…..Since 2008, YouTube has been recognized as the number two search engine, after Google. YouTube has continued to dominate as a specialist social network for video content. This means millions of people choose to use YouTube as a general search engine for researching and gathering information. Approximately 65 percent of all people are visual learners. Once your video is uploaded it is immediately available to the rest of the world. YouTube’s compelling statistics cannot be ignored.
Here are YouTube’s impressive statistics at the time of printing:
• YouTube exceeds 2 billion views per day.
• The average person spends 15 minutes each day on YouTube.
• More video is uploaded to YouTube in 60 days than the major U.S. networks created in 60 years.
• 24 hours of video is uploaded every minute.
• 70 percent of YouTube’s traffic comes from outside the U.S.
You don’t have to be the next James Cameron to create an entertaining video that generates views and increases traffic to your site. Keep reading for tips on making video marketing work for you.
Make videos geared toward your audience
There are many topics you may want to cover in your videos:
• product reviews
• portfolio presentations
• gallery tours
• upload relevant and entertaining video
Create a video title that stands out
Use keywords within the title of your video. For SEO purposes, use keywords that are applicable to your product, service or brand.
The most popular videos on YouTube average about 3 minutes in length. People’s attention span begins to wander after only 8 seconds—keep the video short so you do not lose them. The optimum video length is 2 to 4 minutes long.
Intellectual property law protects digital music and other recorded music, just like it protects the rights of visual artists. Just because you have bought a CD or can download music for free does not mean you can use the music without paying a royalty for it. The use of copyrighted works for nonprofit documentaries or educational purposes may be considered, but ask permission of the artist. Consider purchasing a legal music license from royalty-free music websites such as Premiumbeat.com. You can choose from thousands of sound tracks by paying a one-time affordable fee. YouTube will take down your video if it violates copyright law.
Tag and categorize for video SEO
Use description words or tags that users most likely will be searching for on the Web. Add as many keywords as you can, and try and match to the existing content—this will help your video become “recommended” in the sidebar. Video optimization is becoming more important as a mainstream aspect of SEO.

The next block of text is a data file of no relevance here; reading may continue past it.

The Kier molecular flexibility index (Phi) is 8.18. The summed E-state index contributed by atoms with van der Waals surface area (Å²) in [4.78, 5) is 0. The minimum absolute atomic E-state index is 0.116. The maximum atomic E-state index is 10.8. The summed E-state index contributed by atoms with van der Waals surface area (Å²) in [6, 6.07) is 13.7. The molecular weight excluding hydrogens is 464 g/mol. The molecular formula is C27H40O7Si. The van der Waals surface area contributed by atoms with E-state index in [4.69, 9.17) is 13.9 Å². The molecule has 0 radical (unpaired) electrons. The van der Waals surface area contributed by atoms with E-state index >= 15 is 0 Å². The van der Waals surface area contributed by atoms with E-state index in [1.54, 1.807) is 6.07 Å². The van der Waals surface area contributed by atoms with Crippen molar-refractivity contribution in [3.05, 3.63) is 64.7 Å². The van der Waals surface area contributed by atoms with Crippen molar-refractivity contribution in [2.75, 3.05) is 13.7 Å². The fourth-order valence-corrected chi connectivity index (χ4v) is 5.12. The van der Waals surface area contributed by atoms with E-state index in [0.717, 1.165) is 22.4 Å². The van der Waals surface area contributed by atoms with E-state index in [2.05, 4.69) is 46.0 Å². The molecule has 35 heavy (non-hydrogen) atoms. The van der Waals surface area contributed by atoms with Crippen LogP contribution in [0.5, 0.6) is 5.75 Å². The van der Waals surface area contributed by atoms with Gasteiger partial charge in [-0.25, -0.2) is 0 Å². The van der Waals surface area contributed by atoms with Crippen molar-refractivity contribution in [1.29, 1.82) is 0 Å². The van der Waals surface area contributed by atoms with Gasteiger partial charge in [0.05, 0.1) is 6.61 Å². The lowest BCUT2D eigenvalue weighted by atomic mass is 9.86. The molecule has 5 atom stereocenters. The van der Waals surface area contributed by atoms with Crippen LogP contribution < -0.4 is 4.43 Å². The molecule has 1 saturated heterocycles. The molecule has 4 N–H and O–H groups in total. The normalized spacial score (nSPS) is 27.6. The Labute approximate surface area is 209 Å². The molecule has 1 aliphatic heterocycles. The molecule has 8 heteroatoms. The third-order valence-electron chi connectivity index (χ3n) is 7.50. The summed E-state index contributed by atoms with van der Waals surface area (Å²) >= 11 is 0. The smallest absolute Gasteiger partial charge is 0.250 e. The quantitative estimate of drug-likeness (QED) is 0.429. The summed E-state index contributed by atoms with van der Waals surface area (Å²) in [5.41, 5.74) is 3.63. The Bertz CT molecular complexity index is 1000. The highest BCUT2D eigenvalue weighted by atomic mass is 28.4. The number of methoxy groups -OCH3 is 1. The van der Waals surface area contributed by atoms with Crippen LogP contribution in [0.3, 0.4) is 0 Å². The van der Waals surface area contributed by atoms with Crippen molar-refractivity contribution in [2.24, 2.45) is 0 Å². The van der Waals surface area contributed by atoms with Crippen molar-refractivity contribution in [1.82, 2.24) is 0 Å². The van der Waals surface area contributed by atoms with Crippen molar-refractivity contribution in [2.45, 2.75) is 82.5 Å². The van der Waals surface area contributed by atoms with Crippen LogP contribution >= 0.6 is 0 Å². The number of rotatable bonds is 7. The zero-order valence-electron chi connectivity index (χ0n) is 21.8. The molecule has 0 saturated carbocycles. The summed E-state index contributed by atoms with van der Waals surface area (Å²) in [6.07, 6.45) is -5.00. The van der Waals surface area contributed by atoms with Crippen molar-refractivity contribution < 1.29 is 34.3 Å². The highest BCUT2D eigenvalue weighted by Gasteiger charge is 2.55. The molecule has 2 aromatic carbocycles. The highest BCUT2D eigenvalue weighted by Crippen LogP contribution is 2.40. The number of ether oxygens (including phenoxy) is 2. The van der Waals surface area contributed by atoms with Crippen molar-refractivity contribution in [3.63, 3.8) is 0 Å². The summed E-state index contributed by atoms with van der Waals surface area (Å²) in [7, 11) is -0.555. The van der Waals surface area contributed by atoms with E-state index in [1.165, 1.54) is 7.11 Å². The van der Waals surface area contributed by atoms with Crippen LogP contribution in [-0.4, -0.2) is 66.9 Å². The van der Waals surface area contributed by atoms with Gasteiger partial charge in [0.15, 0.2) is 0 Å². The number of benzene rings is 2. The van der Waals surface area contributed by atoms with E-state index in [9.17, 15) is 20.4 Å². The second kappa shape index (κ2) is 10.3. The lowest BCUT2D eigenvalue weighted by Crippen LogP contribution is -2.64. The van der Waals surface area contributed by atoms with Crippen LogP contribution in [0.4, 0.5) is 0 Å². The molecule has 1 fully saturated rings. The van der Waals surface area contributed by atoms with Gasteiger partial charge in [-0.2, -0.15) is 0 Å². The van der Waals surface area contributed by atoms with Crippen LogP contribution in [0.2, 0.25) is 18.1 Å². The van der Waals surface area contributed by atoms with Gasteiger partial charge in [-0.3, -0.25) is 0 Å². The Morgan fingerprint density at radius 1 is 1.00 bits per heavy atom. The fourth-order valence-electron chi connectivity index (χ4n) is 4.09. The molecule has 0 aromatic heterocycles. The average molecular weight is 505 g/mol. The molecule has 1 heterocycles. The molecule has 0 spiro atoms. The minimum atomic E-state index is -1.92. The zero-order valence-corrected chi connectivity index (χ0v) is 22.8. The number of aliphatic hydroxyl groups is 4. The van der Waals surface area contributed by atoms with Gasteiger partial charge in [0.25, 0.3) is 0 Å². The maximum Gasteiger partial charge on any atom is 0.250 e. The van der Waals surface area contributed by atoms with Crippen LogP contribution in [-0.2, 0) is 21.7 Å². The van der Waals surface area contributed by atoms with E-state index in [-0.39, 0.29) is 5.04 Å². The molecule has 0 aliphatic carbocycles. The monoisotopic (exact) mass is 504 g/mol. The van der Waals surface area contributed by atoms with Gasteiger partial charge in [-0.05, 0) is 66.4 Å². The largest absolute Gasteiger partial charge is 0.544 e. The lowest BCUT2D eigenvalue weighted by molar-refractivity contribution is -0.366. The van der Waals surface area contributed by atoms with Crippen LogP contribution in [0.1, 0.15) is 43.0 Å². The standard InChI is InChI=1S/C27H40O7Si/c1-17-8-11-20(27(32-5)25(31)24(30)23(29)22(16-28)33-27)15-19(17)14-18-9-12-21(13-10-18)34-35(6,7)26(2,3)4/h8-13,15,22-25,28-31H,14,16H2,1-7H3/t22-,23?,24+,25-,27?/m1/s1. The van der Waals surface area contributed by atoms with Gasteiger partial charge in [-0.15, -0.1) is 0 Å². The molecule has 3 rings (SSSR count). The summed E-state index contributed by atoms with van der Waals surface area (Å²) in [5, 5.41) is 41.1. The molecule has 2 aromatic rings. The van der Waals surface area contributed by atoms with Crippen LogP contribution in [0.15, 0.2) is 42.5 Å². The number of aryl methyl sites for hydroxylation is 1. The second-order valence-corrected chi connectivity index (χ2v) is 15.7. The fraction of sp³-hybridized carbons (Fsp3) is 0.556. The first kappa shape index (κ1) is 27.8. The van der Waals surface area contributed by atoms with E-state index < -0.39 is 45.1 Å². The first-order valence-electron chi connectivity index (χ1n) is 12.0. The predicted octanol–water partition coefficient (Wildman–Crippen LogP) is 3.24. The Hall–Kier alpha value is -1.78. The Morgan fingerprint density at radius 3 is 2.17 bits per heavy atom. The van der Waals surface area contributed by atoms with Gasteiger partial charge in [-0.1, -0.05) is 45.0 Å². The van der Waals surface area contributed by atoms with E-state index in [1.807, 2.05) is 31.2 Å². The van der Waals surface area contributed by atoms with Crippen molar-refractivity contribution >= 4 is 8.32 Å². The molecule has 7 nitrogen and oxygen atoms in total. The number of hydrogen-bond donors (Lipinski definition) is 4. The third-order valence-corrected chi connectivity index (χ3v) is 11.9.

Include your URL
When you post a video, make sure to add the URL to your website or blog at the top of the descriptive text. This way, when the “more info” is collapsed, the user will still see your link and can click it.
Create a channel
Creating a YouTube channel is your first step towards becoming a video creator. A channel gives you the opportunity to create a profile for yourself and your content with links back to your website and blog. To be successful on YouTube, you should consider adding video consistently. This will help build your brand and help people find you, and, as a result, it will drive more traffic to your site.
Promote your video
Use your social media networks such as Twitter and Facebook to virally market your video.
…..See, there really is a method to this social media madness: When used properly, the various platforms work together to give value to your audience, and then social media drives the traffic back to you! This in turn grows your brand and your business, which is the purpose of a successful social media strategy. Be sure to pull in your audience through engagement and relationship building, rather than pushing and forcing your message upon them.
support.twitter.com/entries/77641 (check for use of Twitter logo)
Any new small business venture takes a while to build before you see your ROI. Measure your ROI and influence with social media measuring tools such as Klout, TweetReach and Twitter Grader. Be patient and do not expect it all at once. Just like with your art or craft, it takes time to develop your skill.
…..Remember, compensation comes in many forms. Yes, I have sold artwork via Twitter and Facebook, but, more importantly, social media has provided me with unique business opportunities and relationships that would never have happened without this new marketing medium. In fact, I wrote this article because of my social media relationships.
“Marketing is no longer about the stuff that you make, but about the stories you tell.”
Lori McNee is an internationally recognized professional artist and art-marketing expert, who writes about art and marketing tips on her blog finearttips.com. Lori is an exhibiting member of Oil Painters of America and ranks as one of the most influential artists and powerful women on Twitter. She was named a Twitter Powerhouse by The Huffington Post.